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Thread: Southwestern Style Olla

  1. #1
    Join Date
    Oct 2006
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    Harvey, Michigan
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    Talking Southwestern Style Olla

    This piece is my interpretation of a classic Southwestern Olla, which is a large jar used for storing water or grain. This also is the last of my 5 piece primitive series in which I focused strictly on form.

    Maple, 14 ½” high x 12 ½” diameter x ¼” thick. Sealed with Shellac, this has multiple coats of gloss wipe-on poly which was cut back to a matte finish using #0000 steel wool. Given a few coats of Renaissance wax, it was hand buffed to a warm glow.

    Southwestern Olla v1.JPG Southwestern Olla v2.JPG Southwestern Olla v3.JPG Southwestern Olla v4.JPG
    Southwestern Olla v5.JPG Southwestern Olla v6.JPG Southwestern Olla v7.JPG Southwestern Olla v8.JPG

    For those of you who noticed , this is the hollow form that was on the lathe in my ‘Tis the Season 2012’ thread.

    As always, your comments, opinions and critiques are welcomed!

    Thanks for looking!
    Steve

    “You never know what you got til it's gone!”
    Please don’t let that happen!
    Become a financial Contributor today!

  2. A nice piece........I like large! Are those cracks that have been filled? If so what did you fill them with? Pics 2,3,4 are what I am referring to......almost looks like pith or the way ambrosia tracks are left behind. Unusual, the way it follows the grain.......I guess it is part of the grain now that I have given it a second look. Very nice wall thickness....and the large opening.....shows it is a truly utilitarian type of vessel.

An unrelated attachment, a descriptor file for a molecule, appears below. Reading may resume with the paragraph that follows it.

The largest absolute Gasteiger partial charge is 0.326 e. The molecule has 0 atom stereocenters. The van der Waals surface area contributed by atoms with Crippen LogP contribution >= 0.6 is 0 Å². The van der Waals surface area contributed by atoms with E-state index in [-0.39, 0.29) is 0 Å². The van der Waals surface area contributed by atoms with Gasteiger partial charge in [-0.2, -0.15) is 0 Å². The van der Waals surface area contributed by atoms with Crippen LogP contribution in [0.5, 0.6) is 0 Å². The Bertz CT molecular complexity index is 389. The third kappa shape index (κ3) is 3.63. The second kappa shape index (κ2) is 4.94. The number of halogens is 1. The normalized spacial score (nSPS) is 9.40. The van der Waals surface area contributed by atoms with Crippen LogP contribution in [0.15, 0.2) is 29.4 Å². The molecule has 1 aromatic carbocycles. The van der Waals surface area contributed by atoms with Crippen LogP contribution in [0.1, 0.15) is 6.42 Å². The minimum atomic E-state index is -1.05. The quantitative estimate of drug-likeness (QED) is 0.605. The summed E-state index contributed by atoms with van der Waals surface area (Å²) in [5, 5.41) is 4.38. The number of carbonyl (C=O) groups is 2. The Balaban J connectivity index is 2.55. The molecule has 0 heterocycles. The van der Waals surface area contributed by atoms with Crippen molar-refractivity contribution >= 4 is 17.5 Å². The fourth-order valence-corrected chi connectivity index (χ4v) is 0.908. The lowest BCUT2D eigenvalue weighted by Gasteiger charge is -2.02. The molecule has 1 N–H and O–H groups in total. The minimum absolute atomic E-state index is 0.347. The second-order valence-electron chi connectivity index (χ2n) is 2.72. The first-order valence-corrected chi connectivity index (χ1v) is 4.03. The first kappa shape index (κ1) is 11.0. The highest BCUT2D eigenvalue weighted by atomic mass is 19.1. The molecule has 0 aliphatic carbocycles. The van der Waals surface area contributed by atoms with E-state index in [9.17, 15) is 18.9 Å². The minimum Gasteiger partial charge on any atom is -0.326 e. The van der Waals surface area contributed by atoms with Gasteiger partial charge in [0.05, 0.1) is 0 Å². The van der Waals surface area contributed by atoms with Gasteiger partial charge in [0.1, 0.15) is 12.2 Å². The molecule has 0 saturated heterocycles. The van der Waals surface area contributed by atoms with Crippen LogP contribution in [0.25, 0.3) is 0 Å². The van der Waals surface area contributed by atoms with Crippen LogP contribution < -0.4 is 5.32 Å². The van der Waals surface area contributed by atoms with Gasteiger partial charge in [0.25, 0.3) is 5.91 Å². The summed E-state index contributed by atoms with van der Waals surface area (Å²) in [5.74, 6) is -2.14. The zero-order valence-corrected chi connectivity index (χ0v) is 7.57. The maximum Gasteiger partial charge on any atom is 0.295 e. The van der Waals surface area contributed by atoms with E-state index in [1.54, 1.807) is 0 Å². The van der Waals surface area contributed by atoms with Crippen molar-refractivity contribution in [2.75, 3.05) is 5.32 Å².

Again, your skills shine brightly, Steve!
    Remember, in a moments time, everything can change!

    Vision - not just seeing what is, but seeing what can be!




  3. #3
    Join Date
    Dec 2009
    Location
    Vadnais Heights, MN
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    Beautiful work, Steve. The form is excellent as usual. This is the type of work I just love to see. Great job!
    Doug Swanson

    Where are John Keeton and Steve Schlumpf anyway?

  4. #4
    I really need to do more hollowforms. I am inspired. Steve, what is the wood? Really looks like some Myrtle.

    robo hippy

  5. #5
    Join Date
    Dec 2005
    Location
    Texas Hill Country, USA
    Posts
    1,967
    The form does justice to the title of your series. Excellent shape. Not doing a lot of solid wood hollow forms, it looks to me that this is an end-grain turning and that the pith is probably centered in the bottom. Is this correct and if so, I assume you have some plan on dealing with any issues from that or you would not have put so much time into this piece of wood? So enlighten us less knowledgeable, please!

  6. #6
    That's a beauty. And impressively thin for so large a vessel. Especially like the view in the second and third pics where you can really see how the figure flows around to form. I had never heard of an olla but I "googled" it and this form is spot on.
    David DeCristoforo

  7. #7